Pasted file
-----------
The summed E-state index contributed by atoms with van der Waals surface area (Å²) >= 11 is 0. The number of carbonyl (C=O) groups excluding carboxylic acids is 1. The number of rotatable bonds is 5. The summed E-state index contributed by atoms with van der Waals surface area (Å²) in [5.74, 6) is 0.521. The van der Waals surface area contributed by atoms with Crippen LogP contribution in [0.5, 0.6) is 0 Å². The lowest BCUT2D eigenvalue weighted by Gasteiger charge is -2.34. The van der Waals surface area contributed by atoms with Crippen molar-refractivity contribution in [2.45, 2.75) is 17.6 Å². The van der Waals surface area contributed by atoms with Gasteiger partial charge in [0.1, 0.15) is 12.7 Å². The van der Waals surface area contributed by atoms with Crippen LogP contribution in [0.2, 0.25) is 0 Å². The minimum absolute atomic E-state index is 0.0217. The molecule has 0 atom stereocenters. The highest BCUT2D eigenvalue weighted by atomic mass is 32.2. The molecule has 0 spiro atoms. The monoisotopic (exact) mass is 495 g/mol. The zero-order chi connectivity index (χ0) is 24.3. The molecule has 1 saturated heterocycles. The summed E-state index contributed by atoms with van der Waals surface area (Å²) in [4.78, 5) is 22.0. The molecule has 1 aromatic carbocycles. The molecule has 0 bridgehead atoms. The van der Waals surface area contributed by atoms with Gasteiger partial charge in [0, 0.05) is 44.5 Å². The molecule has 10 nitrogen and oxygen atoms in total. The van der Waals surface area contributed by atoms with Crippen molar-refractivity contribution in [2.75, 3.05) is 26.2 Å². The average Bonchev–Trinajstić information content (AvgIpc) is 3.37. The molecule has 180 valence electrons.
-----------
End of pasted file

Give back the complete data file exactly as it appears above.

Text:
The summed E-state index contributed by atoms with van der Waals surface area (Å²) >= 11 is 0. The number of carbonyl (C=O) groups excluding carboxylic acids is 1. The number of rotatable bonds is 5. The summed E-state index contributed by atoms with van der Waals surface area (Å²) in [5.74, 6) is 0.521. The van der Waals surface area contributed by atoms with Crippen LogP contribution in [0.5, 0.6) is 0 Å². The lowest BCUT2D eigenvalue weighted by Gasteiger charge is -2.34. The van der Waals surface area contributed by atoms with Crippen molar-refractivity contribution in [2.45, 2.75) is 17.6 Å². The van der Waals surface area contributed by atoms with Gasteiger partial charge in [0.1, 0.15) is 12.7 Å². The van der Waals surface area contributed by atoms with Crippen LogP contribution in [0.2, 0.25) is 0 Å². The minimum absolute atomic E-state index is 0.0217. The molecule has 0 atom stereocenters. The highest BCUT2D eigenvalue weighted by atomic mass is 32.2. The molecule has 0 spiro atoms. The monoisotopic (exact) mass is 495 g/mol. The zero-order chi connectivity index (χ0) is 24.3. The molecule has 1 saturated heterocycles. The summed E-state index contributed by atoms with van der Waals surface area (Å²) in [4.78, 5) is 22.0. The molecule has 1 aromatic carbocycles. The molecule has 0 bridgehead atoms. The van der Waals surface area contributed by atoms with Gasteiger partial charge in [0, 0.05) is 44.5 Å². The molecule has 10 nitrogen and oxygen atoms in total. The van der Waals surface area contributed by atoms with Crippen molar-refractivity contribution in [2.75, 3.05) is 26.2 Å². The average Bonchev–Trinajstić information content (AvgIpc) is 3.37. The molecule has 180 valence electrons.